(Eutrochium purpureum ‘Sweet Joe Pye Weed’)
Sweet Joe Pye Weed is a native clump-forming perennial flower that grows in prairies, on the edges of woodlands, or on woody slopes throughout central and northeastern United States. At maturity, this plant reaches a height of 2-6' and features purple-speckled branching stems, 8” medium green lance-shaped leaves, and aromatic clusters of florets that are light pink to lavender. This plant attracts bees, butterflies, hummingbirds, and pollinating moths, tolerates drought, and has medicinal properties!
Variety: Sweet Joe Pye Weed
Also Known As: Sweetscented Joe Pye Weed, Queen of the Meadow, Trumpet-Weed, Gravel Weed, Gravel-Root, Purple Boneset.
Native to: Alabama, Arkansas, Connecticut, Delaware, Florida, Georgia, Illinois, Indiana, Iowa, Kansas, Kentucky, Louisiana, Maryland, Massachusetts, Michigan, Minnesota, Mississippi, Missouri, Nebraska, New Hampshire, New Jersey, New York, North Carolina, Ohio, Oklahoma, Ontario, Pennsylvania, Rhode I., South Carolina, Tennessee, Vermont, Virginia, West Virginia, Wisconsin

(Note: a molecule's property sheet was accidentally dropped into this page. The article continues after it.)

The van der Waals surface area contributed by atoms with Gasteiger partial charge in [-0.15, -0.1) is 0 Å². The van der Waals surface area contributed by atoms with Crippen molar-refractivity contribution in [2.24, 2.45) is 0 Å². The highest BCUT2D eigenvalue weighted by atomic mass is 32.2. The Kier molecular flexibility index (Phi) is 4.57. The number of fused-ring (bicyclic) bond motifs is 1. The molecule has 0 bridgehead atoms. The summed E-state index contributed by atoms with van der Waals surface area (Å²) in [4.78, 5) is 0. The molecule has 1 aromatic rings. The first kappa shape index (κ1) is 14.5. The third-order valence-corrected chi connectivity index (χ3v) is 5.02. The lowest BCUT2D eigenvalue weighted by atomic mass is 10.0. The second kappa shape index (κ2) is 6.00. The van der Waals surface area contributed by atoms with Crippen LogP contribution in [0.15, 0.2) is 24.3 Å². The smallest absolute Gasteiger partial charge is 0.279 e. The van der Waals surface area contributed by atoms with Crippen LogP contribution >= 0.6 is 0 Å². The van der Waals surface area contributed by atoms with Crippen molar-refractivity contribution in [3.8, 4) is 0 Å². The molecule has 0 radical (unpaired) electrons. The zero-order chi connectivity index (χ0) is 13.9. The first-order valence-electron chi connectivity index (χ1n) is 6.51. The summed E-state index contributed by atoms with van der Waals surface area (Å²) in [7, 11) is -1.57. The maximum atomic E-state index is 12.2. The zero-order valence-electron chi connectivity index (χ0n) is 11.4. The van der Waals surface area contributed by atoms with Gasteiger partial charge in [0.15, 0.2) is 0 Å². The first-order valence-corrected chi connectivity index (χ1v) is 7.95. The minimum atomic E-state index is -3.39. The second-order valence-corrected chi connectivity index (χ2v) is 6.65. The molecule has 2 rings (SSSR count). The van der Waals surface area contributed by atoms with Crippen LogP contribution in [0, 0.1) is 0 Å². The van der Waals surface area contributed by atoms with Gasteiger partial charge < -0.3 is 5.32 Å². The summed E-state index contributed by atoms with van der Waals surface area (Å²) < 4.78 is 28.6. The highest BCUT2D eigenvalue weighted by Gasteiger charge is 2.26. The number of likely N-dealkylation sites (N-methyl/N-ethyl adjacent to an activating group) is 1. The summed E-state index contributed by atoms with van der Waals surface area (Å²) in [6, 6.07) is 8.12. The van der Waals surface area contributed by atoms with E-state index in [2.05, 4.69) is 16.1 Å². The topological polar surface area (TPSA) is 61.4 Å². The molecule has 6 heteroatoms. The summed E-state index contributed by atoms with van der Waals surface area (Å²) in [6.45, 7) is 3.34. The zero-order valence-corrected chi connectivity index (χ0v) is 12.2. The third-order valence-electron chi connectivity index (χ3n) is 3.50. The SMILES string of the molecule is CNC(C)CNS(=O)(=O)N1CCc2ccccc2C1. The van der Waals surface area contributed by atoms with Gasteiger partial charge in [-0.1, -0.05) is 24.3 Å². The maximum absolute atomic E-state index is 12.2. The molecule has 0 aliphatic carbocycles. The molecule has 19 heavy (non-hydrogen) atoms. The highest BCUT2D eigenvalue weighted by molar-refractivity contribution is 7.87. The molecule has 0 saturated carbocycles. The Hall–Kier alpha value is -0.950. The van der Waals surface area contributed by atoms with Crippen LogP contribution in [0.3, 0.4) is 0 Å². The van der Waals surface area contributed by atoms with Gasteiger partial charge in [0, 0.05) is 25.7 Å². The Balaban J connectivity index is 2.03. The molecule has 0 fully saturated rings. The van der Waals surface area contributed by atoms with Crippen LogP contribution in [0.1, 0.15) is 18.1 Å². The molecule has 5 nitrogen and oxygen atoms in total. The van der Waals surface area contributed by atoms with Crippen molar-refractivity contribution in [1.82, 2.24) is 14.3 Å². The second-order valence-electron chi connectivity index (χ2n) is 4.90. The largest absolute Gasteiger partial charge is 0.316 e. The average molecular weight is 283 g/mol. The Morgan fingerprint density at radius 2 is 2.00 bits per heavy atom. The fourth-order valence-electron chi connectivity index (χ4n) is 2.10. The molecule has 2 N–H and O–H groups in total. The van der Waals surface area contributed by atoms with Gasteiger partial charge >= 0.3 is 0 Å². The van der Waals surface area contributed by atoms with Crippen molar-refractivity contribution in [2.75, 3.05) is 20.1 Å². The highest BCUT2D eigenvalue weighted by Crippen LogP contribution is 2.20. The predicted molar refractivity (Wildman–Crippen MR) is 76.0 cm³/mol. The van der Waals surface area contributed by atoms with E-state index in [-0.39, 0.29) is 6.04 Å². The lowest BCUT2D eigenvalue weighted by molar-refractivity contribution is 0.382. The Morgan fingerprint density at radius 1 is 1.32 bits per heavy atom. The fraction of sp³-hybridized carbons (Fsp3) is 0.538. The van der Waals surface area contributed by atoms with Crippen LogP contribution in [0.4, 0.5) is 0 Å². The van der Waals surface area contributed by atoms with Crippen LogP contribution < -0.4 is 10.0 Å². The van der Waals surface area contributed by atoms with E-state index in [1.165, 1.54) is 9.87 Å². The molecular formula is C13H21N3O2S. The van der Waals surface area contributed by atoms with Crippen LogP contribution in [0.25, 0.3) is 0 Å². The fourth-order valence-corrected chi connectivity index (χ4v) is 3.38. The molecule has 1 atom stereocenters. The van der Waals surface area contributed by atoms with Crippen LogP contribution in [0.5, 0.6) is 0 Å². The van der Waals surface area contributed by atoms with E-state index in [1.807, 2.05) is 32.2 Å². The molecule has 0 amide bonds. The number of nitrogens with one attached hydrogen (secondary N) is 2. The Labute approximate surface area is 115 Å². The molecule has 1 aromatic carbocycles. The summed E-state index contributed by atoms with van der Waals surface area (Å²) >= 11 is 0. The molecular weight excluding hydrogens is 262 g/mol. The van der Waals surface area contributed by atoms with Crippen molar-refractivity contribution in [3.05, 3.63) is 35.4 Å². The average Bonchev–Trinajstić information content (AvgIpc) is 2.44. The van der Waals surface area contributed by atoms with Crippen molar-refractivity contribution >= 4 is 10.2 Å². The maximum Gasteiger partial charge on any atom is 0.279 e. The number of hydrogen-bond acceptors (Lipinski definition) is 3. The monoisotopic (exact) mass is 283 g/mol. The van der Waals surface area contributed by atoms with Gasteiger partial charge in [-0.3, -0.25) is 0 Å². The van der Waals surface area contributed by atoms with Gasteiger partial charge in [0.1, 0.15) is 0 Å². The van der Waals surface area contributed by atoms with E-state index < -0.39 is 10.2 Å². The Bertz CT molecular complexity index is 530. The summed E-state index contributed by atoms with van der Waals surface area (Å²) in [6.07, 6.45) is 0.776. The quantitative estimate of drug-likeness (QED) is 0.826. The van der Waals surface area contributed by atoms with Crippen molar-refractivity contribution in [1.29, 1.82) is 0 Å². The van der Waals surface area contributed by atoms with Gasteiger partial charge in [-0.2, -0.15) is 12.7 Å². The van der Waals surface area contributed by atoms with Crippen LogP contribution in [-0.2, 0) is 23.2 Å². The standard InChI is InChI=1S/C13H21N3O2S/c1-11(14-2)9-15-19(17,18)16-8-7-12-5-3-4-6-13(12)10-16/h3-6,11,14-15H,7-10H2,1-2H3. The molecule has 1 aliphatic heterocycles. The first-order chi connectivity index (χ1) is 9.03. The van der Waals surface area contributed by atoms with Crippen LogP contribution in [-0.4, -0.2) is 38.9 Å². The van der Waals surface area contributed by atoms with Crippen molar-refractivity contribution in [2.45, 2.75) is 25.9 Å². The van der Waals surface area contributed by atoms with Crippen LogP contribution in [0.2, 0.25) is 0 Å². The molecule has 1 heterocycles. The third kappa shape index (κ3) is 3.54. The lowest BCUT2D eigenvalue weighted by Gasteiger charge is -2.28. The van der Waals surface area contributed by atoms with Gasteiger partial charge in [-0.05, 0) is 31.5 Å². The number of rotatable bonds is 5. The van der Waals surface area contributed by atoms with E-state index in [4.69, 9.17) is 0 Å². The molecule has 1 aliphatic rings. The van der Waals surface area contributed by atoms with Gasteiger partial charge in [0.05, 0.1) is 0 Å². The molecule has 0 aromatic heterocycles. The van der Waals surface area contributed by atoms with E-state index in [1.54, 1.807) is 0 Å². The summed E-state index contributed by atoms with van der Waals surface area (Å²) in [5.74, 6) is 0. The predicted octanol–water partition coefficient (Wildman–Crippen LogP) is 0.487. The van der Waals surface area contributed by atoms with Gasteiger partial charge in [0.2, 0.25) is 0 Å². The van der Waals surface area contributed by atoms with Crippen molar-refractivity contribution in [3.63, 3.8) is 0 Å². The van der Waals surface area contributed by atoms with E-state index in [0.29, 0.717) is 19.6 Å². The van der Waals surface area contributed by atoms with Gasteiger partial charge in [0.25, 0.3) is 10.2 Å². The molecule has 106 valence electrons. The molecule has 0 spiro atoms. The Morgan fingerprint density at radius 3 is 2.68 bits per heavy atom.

Introduced into: Norway, Switzerland
Ease of Growing: Easy
Grown as: Perennial
Maturity (Blooms): Summer-Fall
Attracts Beneficial Insects?: Yes. Attracts Honeybees and Butterflies.
Light: Full Sun
Soil Moisture: Medium
Sow Depth: On soil surface
Produces: branching stems that have purple specks, 8” medium green lance-shaped leaves, and aromatic clusters of florets that are light pink to lavender.
USDA Zone: 5a-10b
(Monarda fistulosa ‘Wild’)
Wild Bergamot is a native, perennial, clump-forming flower naturally found growing in dry, rocky woods and prairies across the United States. At maturity, this plant reaches a height of 2-3' and features a square-like stem, aromatic greenish-gray leaves, and globular clusters of two-lipped lavender flowers. This plant attracts bees, butterflies, and hummingbirds, is edible and medicinal, is used as a cut flower, is drought tolerant, is used to flavor perfumes, makes insect repellents and essential oils, is resistant to deer, and self-sows!